Where possible, the standard headings should be used in the order given above. Additional headings may be used and modifications to these heading suggestions are permissible.
Subsection headings: Lower order headings (e.g. Field study and Simulation model or Counts, measurements and Molecular analysis), should be left-justified, italicized, and lower-case except for the initial letter of the first word which should be upper-case. All lower headings must appear on a line by themselves.
Citations within the text
Before submitting the manuscript, check each citation in the text against the References to ensure that they match exactly. Delete citations from the list if they are not actually cited in the text of the article. Citations in the text should be formatted as follows: (Smith 1990) or (Smith et al. 1998; Brock and Gunderson 2001; Felt 2006).
- Published Papers: Polaszek A, Alonso-Zarazaga M, Bouchet P, Brothers DJ, Evenhuis NL, Krell FT, Lyal CHC, Minelli A, Pyle RL, Robinson N, Thompson FC, van Tol J (2005) ZooBank: the open-access register for zoological taxonomy: Technical Discussion Paper. Bulletin of Zoological Nomenclature 62: 210-220.
- Accepted Papers: Same as above, but ''in press'' appears instead the year in parentheses.
- Electronic Journal Articles: Mallet J, Willmott K (2002) Taxonomy: renaissance or Tower of Babel? Trends in Ecology and Evolution 18 (2): 57-59. doi:10.1016/S0169-5347(02)00061-7.
- Paper within conference proceedings: Orr AG (2006) Odonata in Bornean tropical rain forest formations: Diversity, endemicity and applications for conservation management. In: Cordero Rivera A (Ed) Forest and Dragonflies. Fourth WDA International Symposium of Odonatology, Pontevedra (Spain), July 2005. Pensoft Publishers, Sofia-Moscow, 51-78.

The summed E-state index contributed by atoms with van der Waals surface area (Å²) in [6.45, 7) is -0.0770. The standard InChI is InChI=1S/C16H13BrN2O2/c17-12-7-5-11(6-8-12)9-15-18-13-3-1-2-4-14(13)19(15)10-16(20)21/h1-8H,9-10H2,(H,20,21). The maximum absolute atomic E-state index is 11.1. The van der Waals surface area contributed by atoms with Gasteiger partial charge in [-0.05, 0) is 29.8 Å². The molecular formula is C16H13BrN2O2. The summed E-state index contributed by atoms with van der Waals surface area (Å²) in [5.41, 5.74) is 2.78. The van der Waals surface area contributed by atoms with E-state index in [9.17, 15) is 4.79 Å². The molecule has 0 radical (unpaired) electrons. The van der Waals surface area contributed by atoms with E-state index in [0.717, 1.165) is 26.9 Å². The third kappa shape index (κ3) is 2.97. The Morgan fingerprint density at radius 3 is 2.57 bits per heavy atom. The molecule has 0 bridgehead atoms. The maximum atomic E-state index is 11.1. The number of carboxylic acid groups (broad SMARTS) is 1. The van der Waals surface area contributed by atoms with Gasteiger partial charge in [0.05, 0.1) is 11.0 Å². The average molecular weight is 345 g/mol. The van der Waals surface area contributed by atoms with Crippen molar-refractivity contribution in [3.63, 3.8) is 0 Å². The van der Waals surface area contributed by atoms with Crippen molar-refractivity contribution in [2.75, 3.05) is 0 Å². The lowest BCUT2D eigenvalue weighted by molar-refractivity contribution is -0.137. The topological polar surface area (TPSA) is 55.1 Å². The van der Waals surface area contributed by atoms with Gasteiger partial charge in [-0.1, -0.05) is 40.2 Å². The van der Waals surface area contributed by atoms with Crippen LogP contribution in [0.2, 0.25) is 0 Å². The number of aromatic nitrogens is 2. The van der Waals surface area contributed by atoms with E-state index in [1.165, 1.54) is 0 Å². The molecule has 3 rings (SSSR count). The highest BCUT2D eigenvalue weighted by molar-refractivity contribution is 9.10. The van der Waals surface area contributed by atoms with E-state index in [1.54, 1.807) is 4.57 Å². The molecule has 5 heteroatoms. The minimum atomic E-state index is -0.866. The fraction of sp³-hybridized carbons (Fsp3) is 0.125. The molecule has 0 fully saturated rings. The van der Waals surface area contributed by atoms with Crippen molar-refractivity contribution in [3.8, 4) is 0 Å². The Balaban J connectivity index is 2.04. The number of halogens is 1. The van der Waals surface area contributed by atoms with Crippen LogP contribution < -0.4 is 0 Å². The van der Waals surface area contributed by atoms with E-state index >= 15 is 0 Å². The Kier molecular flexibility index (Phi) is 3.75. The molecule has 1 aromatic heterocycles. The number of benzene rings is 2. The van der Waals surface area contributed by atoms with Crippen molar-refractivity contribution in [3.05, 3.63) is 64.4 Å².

- Book chapters: Mayr E (2000) The biological species concept. In: Wheeler QD, Meier R (Eds) Species Concepts and Phylogenetic Theory: A Debate. Columbia University Press, New York, 17-29.
- Books: Goix N, Klimaszewski J (2007) Catalogue of Aleocharine Rove Beetles of Canada and Alaska. Pensoft Publishers, Sofia-Moscow, 166 pp.
- Book with institutional author: International Commission on Zoological Nomenclature (1999) International code of zoological nomenclature. Fourth Edition. London: The International Trust for Zoological Nomenclature.
- PhD thesis: Dalebout ML (2002) Species identity, genetic diversity and molecular systematic relationships among the Ziphiidae (beaked whales). PhD thesis, Auckland, New Zealand: University of Auckland.
- Link/URL: BBC News: Island leopard deemed new species. http://news.bbc.co.uk/ [accessed 3.VI.2008]
- Citations of Public Resource Databases: It is highly recommended all appropriate datasets, images, and information to be deposited in public resources. Please provide the relevant accession numbers (and version numbers, if appropriate). Accession numbers should be provided in parentheses after the entity on first use. Examples of such databases include, but are not limited to:
* Zoobank (www.zoobank.org),
* Morphbank (www.morphbank.net),
* Genbank (www.ncbi.nlm.nih.gov/Genbank),
* BarCode (www.barcodinglife.org)
Providing accession numbers allows linking to and from established databases and integrates your article with a broader collection of scientific information. Please list all accession numbers directly after the References.